Sri Lanka maintains loose monetary policy amid currency slide
ECONOMYNEXT – Sri Lanka’s central bank has maintained its low policy rates in a September monetary policy decision amid a slide in the currency, forex reserve losses, capital flight, rising domestic credit, and an expanded budget deficit.
The Central Bank said year on year inflation was -0.2 in August, but core inflation had risen to 3.9 percent in August from 3.5 percent a month earlier.
Core inflation comes mainly from non-traded goods and services. Headline inflation is down as a rising US dollar pushed down commodity prices.
But the Central Bank said it was holding its policy corridor at between 6.0 percent and 7.50 percent.
It has a so-called soft-pegged exchange rate arrangement where it prints money and tries to control the exchange rate at the same time, sliding in to balance of payments crises or high inflation or both.
As it targets and exchange rate which is an external anchor, economists have pointed out that the Central Bank cannot also target a domestic anchor in the form of an inflation index, when state and private credit is high.
Private credit has grown 21 percent in July with 40.9 billion rupees in new credit given in the month. No data was given for state borrowings from the banking system for July.
Central Bank Credit
Analysts have pointed out that in addition to low interest rates, the Central Bank was monetizing debt and injecting cash in to the banking system at below the 7.5 percent ceiling rate by purchasing Treasury bills outright.
In addition to defending an overnight rate like normal central banks do, Sri Lanka’s monetary authority was now defending at least a three month rate by quantity easing despite a deteriorating budget deficit and soaring private credit.
Since June about 170 billion rupees had been printed to finance the deficit and to keep interest rates down.
The Central Bank ended open intervention in the spot forex markets on September 04, with the rupee at 134.75 to the US dollar, but data shows that backdoor interventions are continuing with a new peg appearing to develop around 141.00.
Analysts had pointed out for several months, that that low interest rates maintained by injecting tens of printed rupee reserves into the banking system was promoting consumption and credit especially into motor vehicles which were ignored.
Earlier this month the Central Bank reduced the share of credit that can be financed in a motor vehicle.
"The increased credit flows to the private sector have been sustained mainly due to prevailing low market interest rates amidst low inflation environment," the Central Bank said.
"Meanwhile, the Central Bank has observed with concern the recent rapid growth of exposure of banks and financial institutions to certain categories of lending, in particular lending in respect of motor vehicles."
Instead of engaging in fire-fighting administrative controls in each sector that is a leading indicator of imprudent monetary policy, the Central Bank should stop printing money in large quantities, analysts say.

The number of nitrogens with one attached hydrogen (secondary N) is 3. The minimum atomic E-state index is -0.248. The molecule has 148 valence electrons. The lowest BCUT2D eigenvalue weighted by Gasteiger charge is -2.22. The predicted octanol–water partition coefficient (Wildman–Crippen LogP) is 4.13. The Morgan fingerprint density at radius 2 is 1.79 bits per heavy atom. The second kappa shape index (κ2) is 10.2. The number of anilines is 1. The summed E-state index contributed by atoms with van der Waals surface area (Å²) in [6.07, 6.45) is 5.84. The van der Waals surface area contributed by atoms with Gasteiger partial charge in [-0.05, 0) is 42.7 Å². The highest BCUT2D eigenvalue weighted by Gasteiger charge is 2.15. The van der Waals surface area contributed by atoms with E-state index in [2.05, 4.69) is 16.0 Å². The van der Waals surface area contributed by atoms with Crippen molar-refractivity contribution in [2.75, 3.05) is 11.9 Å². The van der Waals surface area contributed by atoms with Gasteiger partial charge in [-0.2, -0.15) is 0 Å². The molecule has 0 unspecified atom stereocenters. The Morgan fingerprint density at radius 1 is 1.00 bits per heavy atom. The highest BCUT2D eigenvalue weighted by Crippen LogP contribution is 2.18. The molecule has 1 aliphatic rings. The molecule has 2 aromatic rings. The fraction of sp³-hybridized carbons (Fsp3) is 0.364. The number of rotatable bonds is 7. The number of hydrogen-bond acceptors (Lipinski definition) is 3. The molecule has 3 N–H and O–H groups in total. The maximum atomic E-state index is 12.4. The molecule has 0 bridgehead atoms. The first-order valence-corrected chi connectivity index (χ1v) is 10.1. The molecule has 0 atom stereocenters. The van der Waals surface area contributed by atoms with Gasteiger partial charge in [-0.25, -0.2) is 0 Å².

Second hand car prices have also risen over the past few months, in a classic asset price inflation and leading indicator that was also seen in 2011 at the start of Sri Lanka’s last balance of payments crisis.
Sri Lanka’s foreign reserves had fallen to 6.4 billion US dollars in August down from 9.1 billion dollars a year earlier, out of which 400 million dollars were recently borrowed from a swap from the Reserve Bank of India. Another 1.1 billion dollars was drawn down in September.
The rupee has depreciated 7 percent against the US dollar so far this year, the Central Bank said.
"The recent depreciation of the exchange rate, which would enhance exports, while curtailing nonessential imports, is expected to have a favourable impact on the trade balance," the Central Bank said.
"Such improvement, together with regular inflows of workers’ remittances and earnings from tourism along with other inflows to the services account would help narrow the deficit in the current account balance and strengthen the resilience of the external sector."
The Central Bank is also hoping that government foreign borrowings will help boost reserves.
"…[O]fficial reserves are expected to increase during the remainder of the year with the expected long term external financial flows to the government," the Central Bank said.
Large government inflows however cannot be retained as Central Bank forex reserves with high domestic credit growth and fiscal profligacy.
All such inflows through the financial account or capital account will promptly flow out as they used to bridge a budget deficit, generating a trade deficit and expanding the current account, unless any forex purchases were sterilized by sell-down of Central Bank’s Treasury bills at an appropriate interest rate.
Sri Lanka’s central bank has generated high inflation and balance of payments pressure ever since it was created in 1951. (Colombo/Sept25/2015).